But we shall be pleased if you will kindly supply us with the name of the Chinese Charge d'Affaires, and the names and addresses of any Chinese official in Shanghai, Peking, or elswhere, to whom a respecftul, cultured, but direct appeal might be made. The aim is to prevent any letter or memorandum from us being consigned to a file or waste paper basket without at least having been seen by the most senior person of the department concerned.

Yours faithfully,

P.S. Is it possible to send

even just an addressed picture postcard

Arthur G. E. Taylor

to Mrs. Martin? If so, how is it addreked, please.

+

438

STRICTLY PRIVATE AND CONFIDENTIAL

The Rt. Hon. Michael Stewart, M.P., Foreign and Commonwealth Office, LONDON, S.W.1.

Ke 14/1

Dear Mr. Stewart,

Brambledown,

Melton Drive,

L

aud

Storrington,

Sussex.

16th March 1970

рок

2. FED 13 reply har

*A,113

This is a siling & offensive

+

letter. I have spoken on the

неверите

telephine to M. Kepple and

ному карка explained, not for the first time,

re Mrs. Constance Martin the remains why we do not

attempt

I wish to speak plainly, exercising my rights as of the electorate, and this letter is to be treated as privileged.

ambar fo a member

This week-end I have spoken to other close relatives of Mrs. Martin and in particular to one of her sisters aged 83. You do not appear to appreciate the concern that exists for the welfare and safety of Connie Martin, a loyal and well respected subject of the British Crown. I enclose a photograph, which please return to me personally.

I am, myself, very disturbed to read in Lord Shepherd's letter to Captain Kerby, my M.P., written at your request, that no action must be construed by the Chinese to be the result of official initiatives. It cannot really be solely that you feel, or felt, that such action might prejudice the chance of an early release. You know, as well as I do, that Mr. William McBain was released because he is a sick man. you really want on your conscious the knowledge that had you brought more pressure to bear on the Chinese you could have saved the lives of two elderly Britons, because this could still be what you may have to face?

Do

مي

om. 25 13

I am compelled to query that this is really what you mean. Have we reached such low depths that our own elected Government is no longer prepared to take strong action regarding the individual security of British Subjects overseas? Surely you do not want the impression to prevail that its only when 'trade' or the 'political reputation' of a Government is involved that any action is taken!

We have no news, any more than the relatives of the other British Subjects detained, and what are you doing about it? 'Expressing grave concern' and hoping for better relations!

If

We have £50M exports to China. Are these more important to the British Government than the lives of ten or eleven British subjects? Could politics have anything to do with your lack of personal action as the Minister responsible? I know anything about the British people they would, I am sure, rather see a little trade lost than the unnecessary suffering of ten or eleven fellow citizens.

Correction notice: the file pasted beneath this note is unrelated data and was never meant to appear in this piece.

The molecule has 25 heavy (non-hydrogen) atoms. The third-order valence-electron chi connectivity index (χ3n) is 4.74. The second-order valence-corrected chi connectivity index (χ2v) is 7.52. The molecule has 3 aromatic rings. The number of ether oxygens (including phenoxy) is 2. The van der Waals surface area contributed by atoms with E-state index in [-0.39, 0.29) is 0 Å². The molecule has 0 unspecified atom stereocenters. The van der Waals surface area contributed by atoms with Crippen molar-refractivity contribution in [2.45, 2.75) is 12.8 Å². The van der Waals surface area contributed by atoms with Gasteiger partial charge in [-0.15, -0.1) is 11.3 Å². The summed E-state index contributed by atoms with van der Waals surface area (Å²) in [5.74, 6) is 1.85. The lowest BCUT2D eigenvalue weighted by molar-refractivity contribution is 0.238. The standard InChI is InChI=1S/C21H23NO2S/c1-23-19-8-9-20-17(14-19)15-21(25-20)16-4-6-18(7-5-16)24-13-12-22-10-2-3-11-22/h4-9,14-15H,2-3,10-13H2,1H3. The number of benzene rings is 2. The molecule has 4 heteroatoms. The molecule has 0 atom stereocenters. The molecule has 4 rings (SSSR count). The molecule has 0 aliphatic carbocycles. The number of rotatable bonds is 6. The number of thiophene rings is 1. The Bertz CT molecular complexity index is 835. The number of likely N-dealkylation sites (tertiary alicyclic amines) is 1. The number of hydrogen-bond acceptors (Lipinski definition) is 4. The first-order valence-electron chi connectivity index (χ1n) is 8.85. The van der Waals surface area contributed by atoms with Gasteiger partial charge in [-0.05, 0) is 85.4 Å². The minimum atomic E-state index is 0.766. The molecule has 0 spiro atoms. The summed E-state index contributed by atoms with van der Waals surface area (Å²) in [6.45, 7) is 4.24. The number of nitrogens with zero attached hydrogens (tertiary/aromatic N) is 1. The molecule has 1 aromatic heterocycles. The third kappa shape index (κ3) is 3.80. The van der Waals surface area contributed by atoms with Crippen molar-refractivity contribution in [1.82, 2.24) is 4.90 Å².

Continued...

2

Can this, still Great Country of ours not hold its head up high and say to the Chinese Government

1

'Release our Subjects or we stop trading with

you. The balance of £17M. in the trading account is less important than the lives of our Countrymen.'

Our trade with China is one way and, knowing something about the Asiatics, I am sure they think we are weak. You will probably continue to say that any action by the British Government may make the position of those detained worse than now. We don't even know what the position is! You say we must work for better relations with China. No-one in their right minds would disagree with you. Nevertheless, send for the Charge d'Affaire and ask him if Mrs. Constance Martin is alive and being given adequate food and comfort compatable with her age;

say to him 'Are we to assume that she has

already died in Chinese hands?'

Presumably I shall receive another evasive and futile answer to this letter but a sign of well-judged diplomatic courage would be a tonic not only to those personally concerned, but also to the Nation after the vacillation of recent years.

We cannot allow this matter to rest.

Yours sincerely,

Mardin Keppl

M. Kepple

From The Minister of State

Ес

Foreign and Commonwealth Office

London S.W.1

16 March, 1970

Michael Stewart has asked me to reply to your Letter of 24 February with which you enclosed a lettur from your constituent, Mr. Jansen, about the detention in China of his aunt, Krs. Constance Kortin.

We are still hoping that the release of Mr. McBain may be followed by that of Mrs. Martin who was arrested at the same time. The Chinese have never offered any reason for their detention. Both were long-standing residents of Shanghai and knew each other well. It seems likely that Mr. McBain's ill health - he was a semi-invalid When arrested may have prompted the Chinese authorities to release him. We are probably correct to conclude that Mrs. Martin's health must continue to be sound. Indeed she has written from detention to the Manager of the Hong Kong and Shanghai Bank about her personal all¡irs in a sensible and lucid tone.